So, Mr. Pelican sat with us for a time - probably a good fifteen minutes or so - and preened himself. I still have feathers in the burlap bag that I carried through Greece and Turkey, thanks to Mr. Pelican [memories]. A couple tables over from us was a large group of tourists and they were all eating either a very late lunch or a very early dinner - full plates of food were being brought out - many of them were fish. One of those sitting there dining said, "He probably wants fish, not bread." Then give him some of yours - I was there for the Tzatziki - not fish. Several people from that large table then came over next to us [Mr. Pelican didn't leave my side - awww - how sweet is that?] and tried to feed Mr. Pelican some of their fish. Mr. Pelican wanted nothing to do with it.
Finally Mr. Pelican decided he was fed up with the whole lot of us and he went around me, down to the front of the entrance of this outdoor cafe and waddled up the entire aisle separating the two sides of tables and straight into the kitchen. He, obviously, has been doing this for sometime and was no stranger to the kitchen. A short time afterward, one of the cooks came out holding a whole, raw [gutted] fish in his hand - holding it up and out at arm's length. Mr. Pelican was practically running after him. The cook went over to the open area - right next to us - but where everyone could see and held the fish up - and waited. He was waiting for everyone to get their camera's out so that we could get pictures of the pelican getting his early dinner. It was quite comical - watching this huge pelican race after the cook to get his fish. And, of course, I didn't snap the picture quite as fast as I should have - to get the fish being dropped - but Mr. Pelican got what he was looking for. We all clapped, the cook took a little bow and went back to the kitchen:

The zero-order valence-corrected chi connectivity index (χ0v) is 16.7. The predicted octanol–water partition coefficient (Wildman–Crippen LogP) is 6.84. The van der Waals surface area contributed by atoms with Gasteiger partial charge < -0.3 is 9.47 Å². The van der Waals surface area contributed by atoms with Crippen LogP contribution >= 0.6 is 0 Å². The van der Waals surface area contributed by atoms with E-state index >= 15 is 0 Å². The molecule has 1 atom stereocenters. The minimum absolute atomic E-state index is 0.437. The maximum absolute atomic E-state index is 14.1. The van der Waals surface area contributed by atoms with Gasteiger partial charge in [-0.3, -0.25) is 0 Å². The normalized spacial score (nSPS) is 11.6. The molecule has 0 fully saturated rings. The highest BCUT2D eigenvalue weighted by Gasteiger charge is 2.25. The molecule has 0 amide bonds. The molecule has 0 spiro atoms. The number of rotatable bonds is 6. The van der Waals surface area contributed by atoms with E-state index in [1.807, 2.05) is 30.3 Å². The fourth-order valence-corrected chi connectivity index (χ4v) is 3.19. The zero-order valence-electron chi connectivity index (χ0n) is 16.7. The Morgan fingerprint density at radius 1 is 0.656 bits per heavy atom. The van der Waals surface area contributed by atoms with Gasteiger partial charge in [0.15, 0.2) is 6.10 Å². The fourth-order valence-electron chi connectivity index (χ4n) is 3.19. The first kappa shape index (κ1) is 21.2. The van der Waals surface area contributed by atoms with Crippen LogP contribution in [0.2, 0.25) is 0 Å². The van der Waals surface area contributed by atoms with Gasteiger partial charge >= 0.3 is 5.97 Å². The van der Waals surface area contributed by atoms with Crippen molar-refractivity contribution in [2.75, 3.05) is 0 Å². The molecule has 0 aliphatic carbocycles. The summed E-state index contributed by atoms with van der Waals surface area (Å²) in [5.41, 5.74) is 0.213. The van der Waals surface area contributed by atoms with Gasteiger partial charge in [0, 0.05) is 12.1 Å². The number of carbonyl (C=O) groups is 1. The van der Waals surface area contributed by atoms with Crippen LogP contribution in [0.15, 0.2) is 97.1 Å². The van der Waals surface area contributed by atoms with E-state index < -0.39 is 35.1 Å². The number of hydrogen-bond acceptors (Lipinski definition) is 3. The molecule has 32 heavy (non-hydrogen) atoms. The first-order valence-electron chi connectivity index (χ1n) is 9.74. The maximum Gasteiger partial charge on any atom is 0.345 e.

Mr. Pelican came back over and plopped down next to our table as if he knew there was an animal lover in the crowd and that he would be safe, sunning himself next to me, regardless of the fact that we had nothing for him - by that time the Tzatziki was gone - and since we already knew he wasn't going to eat bread...